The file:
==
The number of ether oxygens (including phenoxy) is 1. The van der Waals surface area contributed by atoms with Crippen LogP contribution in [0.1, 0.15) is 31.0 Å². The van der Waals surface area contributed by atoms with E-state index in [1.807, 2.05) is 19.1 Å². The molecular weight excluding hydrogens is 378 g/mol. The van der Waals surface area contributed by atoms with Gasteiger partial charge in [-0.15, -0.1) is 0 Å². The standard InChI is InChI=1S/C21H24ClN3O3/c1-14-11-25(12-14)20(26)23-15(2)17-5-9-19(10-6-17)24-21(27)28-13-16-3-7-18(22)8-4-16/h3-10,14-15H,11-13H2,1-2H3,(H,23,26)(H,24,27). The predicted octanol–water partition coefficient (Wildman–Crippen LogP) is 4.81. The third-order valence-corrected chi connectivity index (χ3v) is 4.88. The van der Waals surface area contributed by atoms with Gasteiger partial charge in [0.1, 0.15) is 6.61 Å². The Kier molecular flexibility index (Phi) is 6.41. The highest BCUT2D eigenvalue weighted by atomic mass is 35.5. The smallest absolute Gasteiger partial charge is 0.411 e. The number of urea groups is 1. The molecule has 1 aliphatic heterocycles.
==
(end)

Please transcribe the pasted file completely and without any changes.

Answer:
The number of ether oxygens (including phenoxy) is 1. The van der Waals surface area contributed by atoms with Crippen LogP contribution in [0.1, 0.15) is 31.0 Å². The van der Waals surface area contributed by atoms with E-state index in [1.807, 2.05) is 19.1 Å². The molecular weight excluding hydrogens is 378 g/mol. The van der Waals surface area contributed by atoms with Gasteiger partial charge in [-0.15, -0.1) is 0 Å². The standard InChI is InChI=1S/C21H24ClN3O3/c1-14-11-25(12-14)20(26)23-15(2)17-5-9-19(10-6-17)24-21(27)28-13-16-3-7-18(22)8-4-16/h3-10,14-15H,11-13H2,1-2H3,(H,23,26)(H,24,27). The predicted octanol–water partition coefficient (Wildman–Crippen LogP) is 4.81. The third-order valence-corrected chi connectivity index (χ3v) is 4.88. The van der Waals surface area contributed by atoms with Gasteiger partial charge in [0.1, 0.15) is 6.61 Å². The Kier molecular flexibility index (Phi) is 6.41. The highest BCUT2D eigenvalue weighted by atomic mass is 35.5. The smallest absolute Gasteiger partial charge is 0.411 e. The number of urea groups is 1. The molecule has 1 aliphatic heterocycles.